A number of travelers prefer reaching Vietnam by means of a plane or bus, however, there is an availability of train links from China and boat connections from Cambodia via the Mekong River.
Formalities at Vietnam's international airports are in general smoother in comparison to the land borders. Therefore crossing overland from Cambodia and China is now relatively hassle-free. If someone intends to cross the border between Vietnam and Laos that can be quite slow.
The traveler coming to Vietnam must have a passport that should be valid for six months upon the arrival. However, travelers from certain countries and nationalities need to arrange for a visa in advance. More on: How to Apply for A Visa to Visit Vietnam
The state-owned carrier Vietnam Airlines(www.vietnamairlines.com.vn) has flights to 17 countries, mainly UK, Germany, France, and Australia. The airline has a modern fleet of Airbuses and Boeing and has a good recent safety record.
There are five international airports in Vietnam in total. However other airports that it has including that of Hue, are officially categorized as 'international' but have no overseas connections (other than an odd charter).
Cam Ranh International Airport (in Nha Trang) is located 36km south of Nha Trang, with flights to Hong Kong, Chengdu, and Seoul.
Danang Airport (in Danang city): International flights to Lao airports including Pakse, Savannakhet, and Vientiane; also Kuala Lumpur, Siem Reap, Singapore, Tokyo and airports in China including Hong Kong, Guangzhou and Nanning. If a traveler is entering through Danang airport, it is only possible to fly from Bangkok.
Noi Bai Airport (35km northwest of Hanoi, for both International and Domestic flights): Serves the capital Hanoi.
Phu Quoc International Airport (in Phu Quoc island): International flights are available only to Hanoi, HCMC, and Singapore.
Tan Son Nhat International Airport (in Ho Chi Minh City, for both International and Domestic flights) For Ho Chi Minh City.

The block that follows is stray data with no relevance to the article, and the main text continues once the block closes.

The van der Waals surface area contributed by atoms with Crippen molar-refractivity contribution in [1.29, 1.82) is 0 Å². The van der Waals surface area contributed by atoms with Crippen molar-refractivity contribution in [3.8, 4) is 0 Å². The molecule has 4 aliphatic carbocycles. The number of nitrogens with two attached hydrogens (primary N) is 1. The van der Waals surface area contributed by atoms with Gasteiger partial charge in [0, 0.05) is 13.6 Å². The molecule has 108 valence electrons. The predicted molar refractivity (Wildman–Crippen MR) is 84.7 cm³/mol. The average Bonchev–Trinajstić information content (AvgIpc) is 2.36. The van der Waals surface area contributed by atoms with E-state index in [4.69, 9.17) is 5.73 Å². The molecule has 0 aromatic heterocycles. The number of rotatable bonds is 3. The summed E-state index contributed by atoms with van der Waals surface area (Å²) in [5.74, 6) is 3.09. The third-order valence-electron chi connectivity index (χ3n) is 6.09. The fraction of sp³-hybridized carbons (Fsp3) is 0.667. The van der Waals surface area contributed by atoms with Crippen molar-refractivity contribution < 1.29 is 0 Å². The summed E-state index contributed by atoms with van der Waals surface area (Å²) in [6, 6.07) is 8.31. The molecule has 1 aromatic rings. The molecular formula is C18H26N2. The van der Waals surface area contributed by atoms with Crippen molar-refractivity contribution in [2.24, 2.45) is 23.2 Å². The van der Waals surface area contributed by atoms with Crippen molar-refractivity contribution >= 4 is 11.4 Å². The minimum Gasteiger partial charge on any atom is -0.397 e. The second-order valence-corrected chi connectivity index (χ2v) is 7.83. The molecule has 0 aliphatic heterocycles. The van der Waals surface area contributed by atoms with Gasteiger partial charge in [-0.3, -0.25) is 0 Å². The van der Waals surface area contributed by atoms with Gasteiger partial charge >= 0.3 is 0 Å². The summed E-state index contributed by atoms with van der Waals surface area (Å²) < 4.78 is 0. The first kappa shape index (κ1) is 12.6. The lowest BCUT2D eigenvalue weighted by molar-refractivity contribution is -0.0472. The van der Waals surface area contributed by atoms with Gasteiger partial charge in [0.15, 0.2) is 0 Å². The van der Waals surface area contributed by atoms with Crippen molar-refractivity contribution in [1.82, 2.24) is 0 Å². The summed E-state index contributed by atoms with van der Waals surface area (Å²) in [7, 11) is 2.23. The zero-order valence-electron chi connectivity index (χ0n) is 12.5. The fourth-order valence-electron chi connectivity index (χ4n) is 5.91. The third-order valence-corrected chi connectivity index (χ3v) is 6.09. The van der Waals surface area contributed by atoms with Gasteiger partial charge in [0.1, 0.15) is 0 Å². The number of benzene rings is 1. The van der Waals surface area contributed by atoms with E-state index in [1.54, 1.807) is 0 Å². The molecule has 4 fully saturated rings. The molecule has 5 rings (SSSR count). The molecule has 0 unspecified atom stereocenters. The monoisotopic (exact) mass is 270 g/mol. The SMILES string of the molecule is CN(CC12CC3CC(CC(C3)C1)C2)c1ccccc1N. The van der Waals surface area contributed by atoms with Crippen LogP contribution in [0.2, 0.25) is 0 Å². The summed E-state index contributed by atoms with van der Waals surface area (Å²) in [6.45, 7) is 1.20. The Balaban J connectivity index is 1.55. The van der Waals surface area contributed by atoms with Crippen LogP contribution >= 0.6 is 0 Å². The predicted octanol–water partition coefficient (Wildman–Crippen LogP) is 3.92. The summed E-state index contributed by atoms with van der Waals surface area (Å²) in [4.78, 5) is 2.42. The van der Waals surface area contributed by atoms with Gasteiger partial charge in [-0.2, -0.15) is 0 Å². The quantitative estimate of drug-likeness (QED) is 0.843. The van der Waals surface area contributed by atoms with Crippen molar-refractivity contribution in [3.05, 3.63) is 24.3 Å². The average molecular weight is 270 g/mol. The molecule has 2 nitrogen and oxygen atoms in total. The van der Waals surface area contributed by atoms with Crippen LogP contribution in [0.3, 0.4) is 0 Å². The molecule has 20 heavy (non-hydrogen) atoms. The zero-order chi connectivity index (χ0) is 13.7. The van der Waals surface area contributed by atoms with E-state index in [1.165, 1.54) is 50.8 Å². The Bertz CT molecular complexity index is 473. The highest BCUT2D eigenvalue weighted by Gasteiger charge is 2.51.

If in case a traveler doesn't find a direct flight to Vietnam, the best way out is taking a flight to Bangkok or Hong Kong and afterward getting a connecting flight on arrival. For leisure one can stay there for several days (recommended for shopping) before catching a flight to Vietnam. They are the two supreme pivots of Southeast Asia (availability of multiple flights on daily basis). It's easy for any traveler to depart at a flexible time and have a significant chunk of saving after the ticket purchase.
Picture: Tan Son Nhat International Airport check.
It's considerably difficult to get reservations for flights to/from Vietnam during holidays, particularly Tet, which falls between late January and mid-February.
Vietnam shares land borders with Cambodia, China, and Laos. Along with that, there are a number of border crossings each neighbor which are open to the foreigners.
There are set Standard times during which the foreigners and travelers are permitted to cross borders. They are usually 7 am to 5 pm daily.
Several legal money exchanging facilities are also available on the Vietnamese side of these border crossings. These money exchanges are equipped to deal with US dollars and some other key currencies, including Chinese renminbi, Lao kip, and Cabodian riel. However, the travelers need to be very cautious of the black marketers, as they have been notoriously expert for short-changing and outright theft.
Visitors may be asked for an immigration fee of about $1 or $2 at the borders.